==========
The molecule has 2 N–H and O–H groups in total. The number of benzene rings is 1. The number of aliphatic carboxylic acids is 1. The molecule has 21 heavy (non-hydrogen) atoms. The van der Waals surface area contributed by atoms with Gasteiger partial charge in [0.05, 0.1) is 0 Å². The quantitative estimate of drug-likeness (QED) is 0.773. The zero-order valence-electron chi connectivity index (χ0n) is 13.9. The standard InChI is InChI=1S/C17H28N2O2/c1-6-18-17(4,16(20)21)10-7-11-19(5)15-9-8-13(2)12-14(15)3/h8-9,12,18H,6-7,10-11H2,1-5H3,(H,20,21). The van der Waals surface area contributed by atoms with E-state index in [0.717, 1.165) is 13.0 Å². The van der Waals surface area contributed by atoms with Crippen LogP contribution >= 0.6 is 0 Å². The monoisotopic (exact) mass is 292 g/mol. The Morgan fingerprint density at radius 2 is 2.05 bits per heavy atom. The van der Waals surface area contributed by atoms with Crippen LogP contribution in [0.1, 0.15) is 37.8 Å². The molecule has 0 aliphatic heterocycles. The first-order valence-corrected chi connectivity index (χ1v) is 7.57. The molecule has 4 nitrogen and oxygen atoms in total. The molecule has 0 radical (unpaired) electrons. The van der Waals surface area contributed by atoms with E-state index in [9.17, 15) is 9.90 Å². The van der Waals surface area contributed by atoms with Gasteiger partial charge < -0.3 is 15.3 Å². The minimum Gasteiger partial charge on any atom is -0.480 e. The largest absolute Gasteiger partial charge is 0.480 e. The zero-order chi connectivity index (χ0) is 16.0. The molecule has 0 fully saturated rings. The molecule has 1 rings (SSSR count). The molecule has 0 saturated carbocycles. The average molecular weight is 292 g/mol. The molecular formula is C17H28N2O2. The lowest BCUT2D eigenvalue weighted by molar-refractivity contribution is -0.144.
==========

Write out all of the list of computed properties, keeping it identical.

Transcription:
The molecule has 2 N–H and O–H groups in total. The number of benzene rings is 1. The number of aliphatic carboxylic acids is 1. The molecule has 21 heavy (non-hydrogen) atoms. The van der Waals surface area contributed by atoms with Gasteiger partial charge in [0.05, 0.1) is 0 Å². The quantitative estimate of drug-likeness (QED) is 0.773. The zero-order valence-electron chi connectivity index (χ0n) is 13.9. The standard InChI is InChI=1S/C17H28N2O2/c1-6-18-17(4,16(20)21)10-7-11-19(5)15-9-8-13(2)12-14(15)3/h8-9,12,18H,6-7,10-11H2,1-5H3,(H,20,21). The van der Waals surface area contributed by atoms with E-state index in [0.717, 1.165) is 13.0 Å². The van der Waals surface area contributed by atoms with Crippen LogP contribution >= 0.6 is 0 Å². The monoisotopic (exact) mass is 292 g/mol. The Morgan fingerprint density at radius 2 is 2.05 bits per heavy atom. The van der Waals surface area contributed by atoms with Crippen LogP contribution in [0.1, 0.15) is 37.8 Å². The molecule has 0 aliphatic heterocycles. The first-order valence-corrected chi connectivity index (χ1v) is 7.57. The molecule has 4 nitrogen and oxygen atoms in total. The molecule has 0 radical (unpaired) electrons. The van der Waals surface area contributed by atoms with E-state index in [9.17, 15) is 9.90 Å². The van der Waals surface area contributed by atoms with Gasteiger partial charge < -0.3 is 15.3 Å². The minimum Gasteiger partial charge on any atom is -0.480 e. The largest absolute Gasteiger partial charge is 0.480 e. The zero-order chi connectivity index (χ0) is 16.0. The molecule has 0 fully saturated rings. The molecule has 1 rings (SSSR count). The molecule has 0 saturated carbocycles. The average molecular weight is 292 g/mol. The molecular formula is C17H28N2O2. The lowest BCUT2D eigenvalue weighted by molar-refractivity contribution is -0.144.